A motion at Toronto city council last May made it possible to waive a required poll of residents on traffic calming — usually a tough hurdle, since half of households must vote for a poll to count.

Soon after, Scarborough councillors, skipping a poll, approved humps on Canongate and Elmfield Crescent to slow cars near Kennedy and David Lewis public schools.

 

Karygiannis said he’s determined to do the same around more than 20 other schools, and is working with parents, teachers and principals on petitions the city still requires.

Some schools are on major roads which can’t have speed humps, but the councillor said he’ll seek U-turn prohibitions or other measures for those.

He’s inviting his whole ward to a 7 p.m. school traffic safety meeting on June 17 at Stephen Leacock Seniors Centre.

On May 22, Karygiannis and fellow councillors approved a single speed hump on Brookmill Boulevard beside Brookmill Boulevard Junior Public School, though a traffic study found it unnecessary.

When it came time to approve humps around Vrandenburg Junior Public School on Vrandenburg Drive, however, Ward 21 Coun. Michael Thompson objected.

According to city staff, Vrandenburg didn’t need humps either. What’s the point of a policy if it’s not followed, asked Thompson, adding people “may take comfort” in speed humps, but he doesn’t.

“In the gap between speed humps, people will speed. People speed over them anyways,” said Thompson, who favours a “more holistic response” to traffic safety including, he said, continuous public education.

The Vrandenburg humps were deferred until June as part of a package of proposals including U-turn prohibitions and a crosswalk to a path facing the school.

 

Duncan was reportedly struck after emerging from a similar pathway onto Cannongate. A parent, Georgina Foulidis, showed visitors the path is covered by foliage and has no signs warning drivers children cross there.

Representing Vrandenburg’s parent council, Foulidis said most residents support the traffic-calming measures, particularly because cars are cutting through the subdivision and students have no safe place near the school to cross.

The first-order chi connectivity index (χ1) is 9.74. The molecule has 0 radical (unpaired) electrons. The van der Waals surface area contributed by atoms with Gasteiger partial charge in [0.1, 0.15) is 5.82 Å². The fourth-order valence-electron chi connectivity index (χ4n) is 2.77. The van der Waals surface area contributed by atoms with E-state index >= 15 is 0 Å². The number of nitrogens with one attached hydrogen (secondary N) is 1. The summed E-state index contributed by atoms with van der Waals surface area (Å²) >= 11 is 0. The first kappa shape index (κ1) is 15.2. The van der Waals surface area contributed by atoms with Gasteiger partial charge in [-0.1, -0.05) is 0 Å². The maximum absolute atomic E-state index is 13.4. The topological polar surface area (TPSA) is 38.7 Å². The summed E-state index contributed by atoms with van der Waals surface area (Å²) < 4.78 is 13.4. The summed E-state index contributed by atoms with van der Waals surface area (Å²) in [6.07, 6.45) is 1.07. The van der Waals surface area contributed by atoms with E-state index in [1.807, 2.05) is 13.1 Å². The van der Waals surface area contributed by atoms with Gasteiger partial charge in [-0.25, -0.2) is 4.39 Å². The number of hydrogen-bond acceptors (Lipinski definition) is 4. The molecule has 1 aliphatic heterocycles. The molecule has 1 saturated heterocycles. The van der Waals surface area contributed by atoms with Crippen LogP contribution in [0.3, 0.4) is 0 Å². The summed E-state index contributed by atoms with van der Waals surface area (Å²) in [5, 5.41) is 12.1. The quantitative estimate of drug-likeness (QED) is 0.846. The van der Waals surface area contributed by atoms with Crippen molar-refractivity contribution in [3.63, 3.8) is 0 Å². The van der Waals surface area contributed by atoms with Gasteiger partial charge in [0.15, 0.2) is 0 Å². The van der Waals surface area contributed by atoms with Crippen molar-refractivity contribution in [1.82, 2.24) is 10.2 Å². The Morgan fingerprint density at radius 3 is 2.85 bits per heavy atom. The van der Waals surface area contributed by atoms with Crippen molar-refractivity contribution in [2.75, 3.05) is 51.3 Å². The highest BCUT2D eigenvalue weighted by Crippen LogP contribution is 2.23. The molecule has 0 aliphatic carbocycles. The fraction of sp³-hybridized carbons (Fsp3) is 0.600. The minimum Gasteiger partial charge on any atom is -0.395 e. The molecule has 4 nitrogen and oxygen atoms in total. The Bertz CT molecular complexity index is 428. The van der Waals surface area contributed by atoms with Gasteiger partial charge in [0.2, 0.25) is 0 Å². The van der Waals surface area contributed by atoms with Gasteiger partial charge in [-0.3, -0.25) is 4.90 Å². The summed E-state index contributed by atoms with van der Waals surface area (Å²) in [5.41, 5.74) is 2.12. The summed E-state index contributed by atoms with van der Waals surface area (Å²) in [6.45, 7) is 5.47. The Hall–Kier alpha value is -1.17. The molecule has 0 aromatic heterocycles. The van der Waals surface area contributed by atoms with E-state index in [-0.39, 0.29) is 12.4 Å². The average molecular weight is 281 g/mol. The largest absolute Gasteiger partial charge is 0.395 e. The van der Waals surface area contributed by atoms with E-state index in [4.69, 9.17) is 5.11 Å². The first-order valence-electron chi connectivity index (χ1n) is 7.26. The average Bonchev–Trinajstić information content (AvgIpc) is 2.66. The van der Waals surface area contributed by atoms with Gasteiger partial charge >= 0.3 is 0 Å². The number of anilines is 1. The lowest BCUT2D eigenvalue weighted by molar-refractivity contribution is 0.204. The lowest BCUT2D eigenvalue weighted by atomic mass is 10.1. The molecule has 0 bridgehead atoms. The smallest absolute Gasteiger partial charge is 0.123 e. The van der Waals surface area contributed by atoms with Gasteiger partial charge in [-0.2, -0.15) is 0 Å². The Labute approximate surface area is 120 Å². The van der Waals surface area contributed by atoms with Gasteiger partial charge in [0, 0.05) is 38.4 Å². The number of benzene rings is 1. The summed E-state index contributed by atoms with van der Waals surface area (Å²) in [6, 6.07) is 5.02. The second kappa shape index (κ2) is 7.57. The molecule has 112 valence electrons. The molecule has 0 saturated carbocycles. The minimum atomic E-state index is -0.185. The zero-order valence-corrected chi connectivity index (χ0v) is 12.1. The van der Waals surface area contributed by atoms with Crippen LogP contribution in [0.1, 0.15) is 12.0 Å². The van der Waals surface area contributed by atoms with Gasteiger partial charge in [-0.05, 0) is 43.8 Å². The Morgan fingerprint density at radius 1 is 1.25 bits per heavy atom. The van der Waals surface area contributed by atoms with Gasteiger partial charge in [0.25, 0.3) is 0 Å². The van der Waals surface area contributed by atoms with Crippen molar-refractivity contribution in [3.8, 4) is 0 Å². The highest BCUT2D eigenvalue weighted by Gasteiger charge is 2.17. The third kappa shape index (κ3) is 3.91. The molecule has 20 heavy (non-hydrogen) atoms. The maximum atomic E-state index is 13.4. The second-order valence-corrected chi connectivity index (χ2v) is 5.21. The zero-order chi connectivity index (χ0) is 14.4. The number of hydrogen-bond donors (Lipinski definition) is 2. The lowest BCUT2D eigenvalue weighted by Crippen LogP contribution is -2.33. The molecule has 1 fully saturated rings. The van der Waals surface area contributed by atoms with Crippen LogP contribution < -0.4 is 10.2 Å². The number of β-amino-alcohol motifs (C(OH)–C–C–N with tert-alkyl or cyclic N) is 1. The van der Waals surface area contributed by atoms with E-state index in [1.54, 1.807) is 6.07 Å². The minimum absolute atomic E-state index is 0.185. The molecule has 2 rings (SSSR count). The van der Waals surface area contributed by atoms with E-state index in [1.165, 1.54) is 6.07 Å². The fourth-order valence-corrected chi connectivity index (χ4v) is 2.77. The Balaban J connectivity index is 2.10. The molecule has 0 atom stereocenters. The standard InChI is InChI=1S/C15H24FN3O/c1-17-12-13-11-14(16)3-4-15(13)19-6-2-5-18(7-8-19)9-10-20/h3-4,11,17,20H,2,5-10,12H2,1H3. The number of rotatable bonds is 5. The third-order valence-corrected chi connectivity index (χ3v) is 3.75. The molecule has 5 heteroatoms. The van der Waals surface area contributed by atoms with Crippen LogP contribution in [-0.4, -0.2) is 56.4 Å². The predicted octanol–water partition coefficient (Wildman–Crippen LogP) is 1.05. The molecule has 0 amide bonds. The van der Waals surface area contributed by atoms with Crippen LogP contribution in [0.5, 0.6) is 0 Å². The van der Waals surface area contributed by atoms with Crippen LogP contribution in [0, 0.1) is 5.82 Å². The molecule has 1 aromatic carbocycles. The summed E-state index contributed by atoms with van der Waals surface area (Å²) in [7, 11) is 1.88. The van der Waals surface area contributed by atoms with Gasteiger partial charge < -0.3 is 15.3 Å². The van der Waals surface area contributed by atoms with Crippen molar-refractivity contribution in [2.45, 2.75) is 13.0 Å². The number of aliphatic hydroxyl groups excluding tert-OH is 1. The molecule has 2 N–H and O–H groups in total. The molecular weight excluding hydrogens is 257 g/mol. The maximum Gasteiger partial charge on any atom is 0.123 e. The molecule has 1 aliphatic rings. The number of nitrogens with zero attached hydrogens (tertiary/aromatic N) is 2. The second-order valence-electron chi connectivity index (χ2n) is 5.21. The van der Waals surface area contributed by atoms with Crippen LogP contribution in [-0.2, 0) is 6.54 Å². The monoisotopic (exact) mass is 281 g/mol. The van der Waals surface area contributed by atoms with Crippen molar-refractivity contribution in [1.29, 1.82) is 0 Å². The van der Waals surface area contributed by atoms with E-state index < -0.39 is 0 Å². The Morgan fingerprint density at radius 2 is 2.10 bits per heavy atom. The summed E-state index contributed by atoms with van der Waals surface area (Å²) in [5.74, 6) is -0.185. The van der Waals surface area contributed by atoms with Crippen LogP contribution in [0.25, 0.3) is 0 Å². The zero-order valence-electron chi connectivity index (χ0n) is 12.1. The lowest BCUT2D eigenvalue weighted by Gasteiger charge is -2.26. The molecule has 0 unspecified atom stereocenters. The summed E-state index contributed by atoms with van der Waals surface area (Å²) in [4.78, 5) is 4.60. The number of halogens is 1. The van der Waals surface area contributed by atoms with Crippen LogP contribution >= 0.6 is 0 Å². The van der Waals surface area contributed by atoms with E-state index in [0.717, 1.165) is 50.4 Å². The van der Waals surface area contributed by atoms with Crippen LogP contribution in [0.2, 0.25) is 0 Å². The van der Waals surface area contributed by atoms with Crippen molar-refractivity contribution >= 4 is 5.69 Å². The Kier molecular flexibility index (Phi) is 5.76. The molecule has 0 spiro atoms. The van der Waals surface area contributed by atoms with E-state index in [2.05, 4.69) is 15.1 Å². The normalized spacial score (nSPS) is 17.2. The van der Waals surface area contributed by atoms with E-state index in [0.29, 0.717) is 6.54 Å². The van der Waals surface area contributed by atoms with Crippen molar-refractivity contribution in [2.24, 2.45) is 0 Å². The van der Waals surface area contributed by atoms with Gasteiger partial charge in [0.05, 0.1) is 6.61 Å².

“The cars that do come are speeding,” she said.

Rolf Eichfuss, chairperson of the Wishing Well and Area Ratepayers Coalition, however, told councillors the crosswalk is necessary but humps aren’t. “The traffic would focus on the speed bump and not the kids running out of the school,” he predicted.

 

The Xu family has left Heathwood, but most neighbourhood residents like the humps. They are “lower and milder than what most people originally expected,” said Simon Hai Tian, a parent, so concerns about “potential damage to vehicles or slowing down emergency vehicles went away.”

Local ratepayers continue calling for more calming measures, including humps on Kelvin Grove Avenue and Purcell Square.

Scarborough councillors appear split on humps.

Coun. Gary Crawford warned last week against “putting speed humps down for the sake” of it. “Very rarely do we put speed humps in, and there are reasons why,” he said.

Coun. Jennifer McKelvie, though, said city parameters for judging traffic calming are outdated. “Moms know best in the school zones right now, and we’re not listening to them in many cases,” she said.